Deepa: There is a sort of simplicity and yet an enticing depth to it…as if there are layers to your paintings... Your signature! May we know your thoughts on it?

DM: Almost every painting and drawing I did is simple but in the depth they lead to a mood of sadness. This is because my thoughts lead me to contemplate on my memories. Actually memories are a great influence in my works.


Deepa: Monochromes seem to be a recurring process…is that deliberate?

DM: My drawings, especially pencil, and some paintings are always monochromatic. That is not deliberate. My childhood days were colourless. So the memories are the reasons behind the style. Colour came to my life after many years. Then I began to experiment with colour.



Deepa: You work with different mediums…which is your preferred medium though?

DM: My preferred medium is Pencil.

Doll in a Basket

Deepa: It is difficult to point to one and say “I just loved it!”…there are a lot of personal favourites for me in your collection. The diptych and triptych are lovely works, while ‘Rain and the Boats’ suggests nostalgia, ‘The Antique Collector’, ‘Death of a Salesman’ is an intriguing piece, ‘The Birds have no Reflection’ has a childish charm with an interesting edge to it, ‘The Smoker and the Crows’ has an eerie touch to it, while ‘Jobs of an Elephant’ points out a satirical element…there are lot of personal nuances in your paintings. Which is your personal favourite and why?

DM: In my works, many are my personal favourites. You mentioned some of them. Every work is my memory. In one way or other, they are attached to me. ‘Rain and the Boats’ was a childhood memory. In ‘Antique Collector’, I am the protagonist. ‘The death of a Salesman’ is based on my salesman period. ‘The Birds have no reflection’ is simply a childish dream. In ‘Smoker and the Crows’, the smoker is one of my friends. He was sitting quietly in Cholamandal Artists Village and smoking, at the same moment the crows came to his side and befriended him. ‘Jobs of an Elephant’ are from my journeys; what I saw.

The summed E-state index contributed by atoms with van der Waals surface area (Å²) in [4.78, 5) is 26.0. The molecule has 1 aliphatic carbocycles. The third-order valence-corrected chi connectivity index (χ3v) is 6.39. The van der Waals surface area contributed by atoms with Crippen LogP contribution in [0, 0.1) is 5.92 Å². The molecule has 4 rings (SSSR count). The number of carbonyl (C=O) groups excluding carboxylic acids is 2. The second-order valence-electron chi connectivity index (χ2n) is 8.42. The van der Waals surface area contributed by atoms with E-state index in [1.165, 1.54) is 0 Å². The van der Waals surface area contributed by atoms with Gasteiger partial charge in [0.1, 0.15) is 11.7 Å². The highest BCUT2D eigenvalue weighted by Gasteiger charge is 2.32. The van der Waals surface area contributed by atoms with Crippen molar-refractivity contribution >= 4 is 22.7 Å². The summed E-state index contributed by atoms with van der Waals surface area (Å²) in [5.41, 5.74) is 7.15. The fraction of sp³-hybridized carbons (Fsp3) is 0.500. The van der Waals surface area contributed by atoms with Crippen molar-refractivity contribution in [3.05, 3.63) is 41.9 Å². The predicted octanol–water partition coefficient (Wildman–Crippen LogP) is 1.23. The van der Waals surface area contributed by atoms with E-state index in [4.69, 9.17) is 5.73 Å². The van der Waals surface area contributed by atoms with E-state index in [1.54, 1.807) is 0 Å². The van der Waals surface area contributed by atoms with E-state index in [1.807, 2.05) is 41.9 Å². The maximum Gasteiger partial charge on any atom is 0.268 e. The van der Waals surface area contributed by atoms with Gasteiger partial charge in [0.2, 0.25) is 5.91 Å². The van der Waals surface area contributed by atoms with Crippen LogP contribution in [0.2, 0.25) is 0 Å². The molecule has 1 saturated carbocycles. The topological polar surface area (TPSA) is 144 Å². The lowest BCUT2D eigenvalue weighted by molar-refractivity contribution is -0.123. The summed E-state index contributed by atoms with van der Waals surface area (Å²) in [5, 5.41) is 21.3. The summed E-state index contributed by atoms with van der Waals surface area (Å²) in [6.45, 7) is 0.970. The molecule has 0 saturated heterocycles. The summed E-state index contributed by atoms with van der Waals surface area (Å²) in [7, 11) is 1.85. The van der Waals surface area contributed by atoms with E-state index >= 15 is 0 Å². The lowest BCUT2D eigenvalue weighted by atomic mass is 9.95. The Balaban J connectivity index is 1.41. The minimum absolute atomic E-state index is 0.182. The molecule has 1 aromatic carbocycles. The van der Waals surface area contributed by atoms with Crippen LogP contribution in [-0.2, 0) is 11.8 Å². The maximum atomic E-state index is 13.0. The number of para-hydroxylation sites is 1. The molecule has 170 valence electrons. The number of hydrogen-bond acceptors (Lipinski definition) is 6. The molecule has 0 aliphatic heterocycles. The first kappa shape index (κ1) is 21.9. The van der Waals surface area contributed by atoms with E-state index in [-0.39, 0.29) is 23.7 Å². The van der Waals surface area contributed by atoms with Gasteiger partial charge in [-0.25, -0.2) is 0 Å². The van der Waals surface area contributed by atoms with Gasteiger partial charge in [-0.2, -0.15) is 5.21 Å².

Deepa: Who is/are your personal favourite(s)? Also, whose work(s) hang in your living room? 

DM: My personal favourites are many, from Europe to India. There are no works in my living room though because I don’t have a living room as I reside in an ancestral home which doesn’t have that concept of a living room.


Deepa: What would be your most important advice to aspiring artists? Any tip or technique that you would like to share with the readers?

DM: My advice is to aspiring artists is to draw, draw, draw, and study different techniques of usage of pencil.


Deepa: Where can my readers reach you? (Website/Blog, FB, Twitter, Email address…)

Picture from an artists' camp held in Lakshadweep

Thank you Devan Sir for your time. It was an immense honour to have you here and share your art and thoughts. Wishing you the very best in all your future endeavours and years of happiness!

Friends, hope you all enjoyed the first of MAA (Meet An Artist) of 2015. Do keep visiting and leave your thoughts... appreciate it a lot!

Good Day!

pic courtesy: Devan Madangarly

Note: Do not use these images without the written consent of the artist. Please honour the rights of the artists'.

Friday, January 23, 2015

"My death needs to mean something..."